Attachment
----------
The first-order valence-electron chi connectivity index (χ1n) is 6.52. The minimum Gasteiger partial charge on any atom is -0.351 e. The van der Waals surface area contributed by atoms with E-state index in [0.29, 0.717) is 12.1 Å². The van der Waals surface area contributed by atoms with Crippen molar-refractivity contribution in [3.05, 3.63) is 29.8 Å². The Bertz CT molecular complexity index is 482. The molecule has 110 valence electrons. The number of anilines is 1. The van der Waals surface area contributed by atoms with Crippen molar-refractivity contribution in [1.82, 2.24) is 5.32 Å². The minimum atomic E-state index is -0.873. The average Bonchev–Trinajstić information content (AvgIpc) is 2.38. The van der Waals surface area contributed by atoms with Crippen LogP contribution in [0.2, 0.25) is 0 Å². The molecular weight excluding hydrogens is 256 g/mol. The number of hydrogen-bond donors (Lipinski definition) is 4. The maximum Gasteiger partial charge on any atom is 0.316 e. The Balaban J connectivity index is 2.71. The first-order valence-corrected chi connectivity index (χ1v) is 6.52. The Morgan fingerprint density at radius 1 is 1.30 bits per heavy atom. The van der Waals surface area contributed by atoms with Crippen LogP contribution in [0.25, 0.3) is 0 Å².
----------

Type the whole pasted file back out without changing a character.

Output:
The first-order valence-electron chi connectivity index (χ1n) is 6.52. The minimum Gasteiger partial charge on any atom is -0.351 e. The van der Waals surface area contributed by atoms with E-state index in [0.29, 0.717) is 12.1 Å². The van der Waals surface area contributed by atoms with Crippen molar-refractivity contribution in [3.05, 3.63) is 29.8 Å². The Bertz CT molecular complexity index is 482. The molecule has 110 valence electrons. The number of anilines is 1. The van der Waals surface area contributed by atoms with Crippen molar-refractivity contribution in [1.82, 2.24) is 5.32 Å². The minimum atomic E-state index is -0.873. The average Bonchev–Trinajstić information content (AvgIpc) is 2.38. The van der Waals surface area contributed by atoms with Crippen LogP contribution in [0.2, 0.25) is 0 Å². The molecular weight excluding hydrogens is 256 g/mol. The number of hydrogen-bond donors (Lipinski definition) is 4. The maximum Gasteiger partial charge on any atom is 0.316 e. The Balaban J connectivity index is 2.71. The first-order valence-corrected chi connectivity index (χ1v) is 6.52. The Morgan fingerprint density at radius 1 is 1.30 bits per heavy atom. The van der Waals surface area contributed by atoms with Crippen LogP contribution in [0.25, 0.3) is 0 Å².